5 Reasons Why Libertarians Are the Hipsters Of U.S. Politics


The slaying of sacred cows is one of the foremost responsibilities of anyone who hopes to shape public opinion in a responsible fashion. That is why most of America's prominent political groups have received their fair share of ridicule, from The Colbert Report's shtick parodying conservatives to South Park's legendary lampoons deflating liberals. Considering the stakes involved and the sacrifices demanded in matters of state and society, this forced humbling of those who would wield political power is not only appropriate, but necessary.

This brings me to "The Top Five Similarities Between Libertarians and Hipsters," including...

1. They demonstrate how "free thinking" they are by making a point of talking, thinking, and acting exactly like other self-proclaimed "free thinking" people.

Ron Paul. Barry Goldwater. Murray Rothbard. Ludwig von Mises. Walter Block. Henry Hazlitt. Frederich Hayek. Milton Friedman. Ayn Rand.

What do these names have in common? When libertarians attempt to win arguments, works by these and other intellectuals who run (or ran) in their circles frequently make an appearance. Sometimes they are directly cited, as the libertarian in question will confidently brandish titles by these authors with the same belief in their unquestionable truth that one normally expects to see from a zealot talking about the Bible — or, dare I say, a Communist when championing Karl Marx. Even if specific names and works aren't directly referenced, however, they will still use the rhetoric, reasoning processes, and informational premises (founded and otherwise) that were first brought into popular currency by this school of authors. Just as hipsters claim to be individualistic while simply following the trends that are chic among other hipsters, so too do libertarians claim to be "free thinkers" not by actually thinking for themselves, but by devouring the literature consumed by others who view "free thinker" as a fashionable label instead of a state of mind.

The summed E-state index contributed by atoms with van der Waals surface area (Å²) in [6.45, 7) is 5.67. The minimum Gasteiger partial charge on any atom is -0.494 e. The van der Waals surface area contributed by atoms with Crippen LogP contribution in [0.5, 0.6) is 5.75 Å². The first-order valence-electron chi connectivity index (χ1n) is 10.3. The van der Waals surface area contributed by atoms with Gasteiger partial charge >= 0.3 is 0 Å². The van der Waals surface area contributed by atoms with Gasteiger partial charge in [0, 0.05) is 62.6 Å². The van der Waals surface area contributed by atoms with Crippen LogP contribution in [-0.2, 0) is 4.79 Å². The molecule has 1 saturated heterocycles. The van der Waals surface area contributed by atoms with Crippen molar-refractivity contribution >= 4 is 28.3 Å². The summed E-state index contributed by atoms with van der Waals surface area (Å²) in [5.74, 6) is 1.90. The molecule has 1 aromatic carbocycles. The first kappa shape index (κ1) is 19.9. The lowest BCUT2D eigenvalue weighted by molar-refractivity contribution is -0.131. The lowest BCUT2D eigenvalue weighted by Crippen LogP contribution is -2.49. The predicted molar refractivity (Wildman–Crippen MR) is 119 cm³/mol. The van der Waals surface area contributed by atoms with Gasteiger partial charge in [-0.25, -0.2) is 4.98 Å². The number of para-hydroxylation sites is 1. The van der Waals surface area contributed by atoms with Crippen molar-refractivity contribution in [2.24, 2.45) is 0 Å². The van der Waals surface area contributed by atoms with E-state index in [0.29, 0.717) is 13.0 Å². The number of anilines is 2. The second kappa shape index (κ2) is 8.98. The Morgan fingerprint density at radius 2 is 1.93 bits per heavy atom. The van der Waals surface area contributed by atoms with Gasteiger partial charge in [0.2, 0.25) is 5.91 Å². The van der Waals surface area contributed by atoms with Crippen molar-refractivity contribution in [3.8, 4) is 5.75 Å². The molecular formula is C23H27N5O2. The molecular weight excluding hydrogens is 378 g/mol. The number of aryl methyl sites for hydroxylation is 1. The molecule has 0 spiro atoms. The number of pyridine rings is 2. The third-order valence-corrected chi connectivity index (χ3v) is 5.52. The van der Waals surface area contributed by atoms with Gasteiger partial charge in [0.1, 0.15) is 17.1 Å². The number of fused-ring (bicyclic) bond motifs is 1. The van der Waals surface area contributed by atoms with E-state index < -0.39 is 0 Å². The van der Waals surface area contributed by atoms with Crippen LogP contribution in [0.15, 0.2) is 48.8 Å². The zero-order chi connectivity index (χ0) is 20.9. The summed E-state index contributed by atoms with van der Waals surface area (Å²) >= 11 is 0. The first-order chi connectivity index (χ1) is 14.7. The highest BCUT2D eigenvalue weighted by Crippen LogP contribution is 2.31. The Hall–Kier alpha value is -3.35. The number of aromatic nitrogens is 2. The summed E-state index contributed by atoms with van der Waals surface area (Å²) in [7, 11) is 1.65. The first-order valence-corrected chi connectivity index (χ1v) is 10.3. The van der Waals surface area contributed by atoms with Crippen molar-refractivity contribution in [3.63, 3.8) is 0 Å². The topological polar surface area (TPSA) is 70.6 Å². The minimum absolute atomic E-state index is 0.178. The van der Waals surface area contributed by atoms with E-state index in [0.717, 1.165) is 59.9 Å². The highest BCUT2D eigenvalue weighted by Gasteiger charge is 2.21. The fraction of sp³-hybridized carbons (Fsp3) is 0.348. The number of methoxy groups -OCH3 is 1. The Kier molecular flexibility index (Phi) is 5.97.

2. They prefer to move in packs.

Have you ever noticed how rare it is to encounter just a single hipster when at a party, concert, or any other kind of social gathering? Regardless of whether the event involves hundreds of guests or just a handful of people, it seems like hipsters are driven not merely by the desire to make their cultural statement, but to receive the approval of other hipsters while they do so.